# Algebra Examples

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Since does not contain the variable to solve for, move it to the right side of the equation by subtracting from both sides.

Since does not contain the variable to solve for, move it to the right side of the equation by adding to both sides.

Since does not contain the variable to solve for, move it to the right side of the equation by subtracting from both sides.

Since does not contain the variable to solve for, move it to the right side of the equation by subtracting from both sides.

The Intermediate Value Theorem states that, if is a real-valued continuous function on the interval , and is a number between and , then there is a contained in the interval such that .

The domain of the expression is all real numbers except where the expression is undefined. In this case, there is no real number that makes the expression undefined.

Simplify each term.

Raise to the power of to get .

Multiply by to get .

Raise to the power of to get .

Multiply by to get .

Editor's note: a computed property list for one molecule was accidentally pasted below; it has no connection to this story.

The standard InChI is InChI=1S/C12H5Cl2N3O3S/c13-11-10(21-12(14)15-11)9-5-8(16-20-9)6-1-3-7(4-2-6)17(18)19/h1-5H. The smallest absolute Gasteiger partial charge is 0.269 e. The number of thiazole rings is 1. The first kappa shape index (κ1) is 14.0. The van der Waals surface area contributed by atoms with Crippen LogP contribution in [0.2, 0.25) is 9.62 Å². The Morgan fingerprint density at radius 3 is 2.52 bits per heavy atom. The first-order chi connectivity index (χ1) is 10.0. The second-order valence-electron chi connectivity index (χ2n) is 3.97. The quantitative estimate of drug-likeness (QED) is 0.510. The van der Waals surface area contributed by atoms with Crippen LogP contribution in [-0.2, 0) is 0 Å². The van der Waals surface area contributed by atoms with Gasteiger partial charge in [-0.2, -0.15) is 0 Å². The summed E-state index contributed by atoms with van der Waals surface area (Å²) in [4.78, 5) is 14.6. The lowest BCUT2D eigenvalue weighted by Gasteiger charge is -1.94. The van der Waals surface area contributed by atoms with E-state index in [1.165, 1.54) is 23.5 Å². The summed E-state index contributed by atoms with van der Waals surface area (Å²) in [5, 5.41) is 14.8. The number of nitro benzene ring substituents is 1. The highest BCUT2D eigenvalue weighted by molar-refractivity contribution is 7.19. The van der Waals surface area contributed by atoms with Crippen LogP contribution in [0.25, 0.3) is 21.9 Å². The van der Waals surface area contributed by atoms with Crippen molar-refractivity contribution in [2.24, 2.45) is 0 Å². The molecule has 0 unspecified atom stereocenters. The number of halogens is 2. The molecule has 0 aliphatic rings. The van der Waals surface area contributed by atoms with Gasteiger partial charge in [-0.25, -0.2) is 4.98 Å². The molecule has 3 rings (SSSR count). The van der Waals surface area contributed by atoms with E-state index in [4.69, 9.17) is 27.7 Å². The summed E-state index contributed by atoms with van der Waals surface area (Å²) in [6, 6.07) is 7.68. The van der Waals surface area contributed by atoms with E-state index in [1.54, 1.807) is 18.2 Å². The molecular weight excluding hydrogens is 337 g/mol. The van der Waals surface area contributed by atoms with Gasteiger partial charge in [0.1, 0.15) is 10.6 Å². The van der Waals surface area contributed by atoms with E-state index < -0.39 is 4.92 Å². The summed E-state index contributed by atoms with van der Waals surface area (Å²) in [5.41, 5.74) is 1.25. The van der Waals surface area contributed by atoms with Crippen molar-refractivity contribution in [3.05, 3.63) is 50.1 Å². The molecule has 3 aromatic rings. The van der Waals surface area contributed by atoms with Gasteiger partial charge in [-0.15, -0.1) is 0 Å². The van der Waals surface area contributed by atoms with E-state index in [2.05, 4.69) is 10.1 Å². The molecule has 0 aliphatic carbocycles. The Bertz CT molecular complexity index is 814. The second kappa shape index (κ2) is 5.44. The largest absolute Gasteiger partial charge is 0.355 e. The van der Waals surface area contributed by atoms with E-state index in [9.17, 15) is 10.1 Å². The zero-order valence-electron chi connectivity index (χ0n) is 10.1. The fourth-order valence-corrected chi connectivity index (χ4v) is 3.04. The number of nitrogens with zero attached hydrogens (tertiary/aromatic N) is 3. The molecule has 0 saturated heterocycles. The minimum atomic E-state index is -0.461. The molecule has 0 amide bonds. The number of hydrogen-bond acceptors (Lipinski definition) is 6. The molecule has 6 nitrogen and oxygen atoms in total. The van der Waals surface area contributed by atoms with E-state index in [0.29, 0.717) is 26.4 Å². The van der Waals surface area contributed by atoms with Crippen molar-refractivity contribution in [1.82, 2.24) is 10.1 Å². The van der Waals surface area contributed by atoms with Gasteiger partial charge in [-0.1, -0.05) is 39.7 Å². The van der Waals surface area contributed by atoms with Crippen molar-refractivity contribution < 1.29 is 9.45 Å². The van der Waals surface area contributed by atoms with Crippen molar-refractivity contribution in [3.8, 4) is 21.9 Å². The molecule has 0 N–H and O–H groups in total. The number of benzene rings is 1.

Multiply by to get .

Simplify by adding and subtracting.

Add and to get .

Add and to get .

Subtract from to get .

Simplify each term.

Remove parentheses around .

Raising to any positive power yields .

Multiply by to get .

Remove parentheses around .

Raising to any positive power yields .

Multiply by to get .

Multiply by to get .

Simplify by adding zeros.

Add and to get .

Add and to get .

Subtract from to get .

Rewrite the equation as .

The roots of this equation could not be found algebraically, so the roots were determined numerically.

The Intermediate Value Theorem states that there is a root on the interval because is a continuous function on .

The roots on the interval are located at .